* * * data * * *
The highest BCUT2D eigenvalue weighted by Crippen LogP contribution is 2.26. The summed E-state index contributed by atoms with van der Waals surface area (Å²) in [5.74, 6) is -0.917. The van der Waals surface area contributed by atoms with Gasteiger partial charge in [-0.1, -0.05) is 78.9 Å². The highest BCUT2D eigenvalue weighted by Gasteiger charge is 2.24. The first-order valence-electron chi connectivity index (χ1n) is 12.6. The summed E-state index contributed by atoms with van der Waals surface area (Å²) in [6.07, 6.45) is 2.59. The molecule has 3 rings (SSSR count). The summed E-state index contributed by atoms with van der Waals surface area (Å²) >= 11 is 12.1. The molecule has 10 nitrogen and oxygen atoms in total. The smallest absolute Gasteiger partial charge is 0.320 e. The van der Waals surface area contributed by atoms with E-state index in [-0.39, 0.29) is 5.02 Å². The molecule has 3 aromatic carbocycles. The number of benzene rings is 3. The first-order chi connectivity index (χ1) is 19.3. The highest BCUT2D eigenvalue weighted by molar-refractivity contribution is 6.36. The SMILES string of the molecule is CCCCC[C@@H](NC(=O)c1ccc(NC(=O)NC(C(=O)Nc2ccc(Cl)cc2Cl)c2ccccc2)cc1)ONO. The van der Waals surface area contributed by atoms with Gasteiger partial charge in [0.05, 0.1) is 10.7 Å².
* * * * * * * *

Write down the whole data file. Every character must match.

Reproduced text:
The highest BCUT2D eigenvalue weighted by Crippen LogP contribution is 2.26. The summed E-state index contributed by atoms with van der Waals surface area (Å²) in [5.74, 6) is -0.917. The van der Waals surface area contributed by atoms with Gasteiger partial charge in [-0.1, -0.05) is 78.9 Å². The highest BCUT2D eigenvalue weighted by Gasteiger charge is 2.24. The first-order valence-electron chi connectivity index (χ1n) is 12.6. The summed E-state index contributed by atoms with van der Waals surface area (Å²) in [6.07, 6.45) is 2.59. The molecule has 3 rings (SSSR count). The summed E-state index contributed by atoms with van der Waals surface area (Å²) >= 11 is 12.1. The molecule has 10 nitrogen and oxygen atoms in total. The smallest absolute Gasteiger partial charge is 0.320 e. The van der Waals surface area contributed by atoms with E-state index in [-0.39, 0.29) is 5.02 Å². The molecule has 3 aromatic carbocycles. The number of benzene rings is 3. The first-order chi connectivity index (χ1) is 19.3. The highest BCUT2D eigenvalue weighted by molar-refractivity contribution is 6.36. The SMILES string of the molecule is CCCCC[C@@H](NC(=O)c1ccc(NC(=O)NC(C(=O)Nc2ccc(Cl)cc2Cl)c2ccccc2)cc1)ONO. The van der Waals surface area contributed by atoms with Gasteiger partial charge in [0.05, 0.1) is 10.7 Å².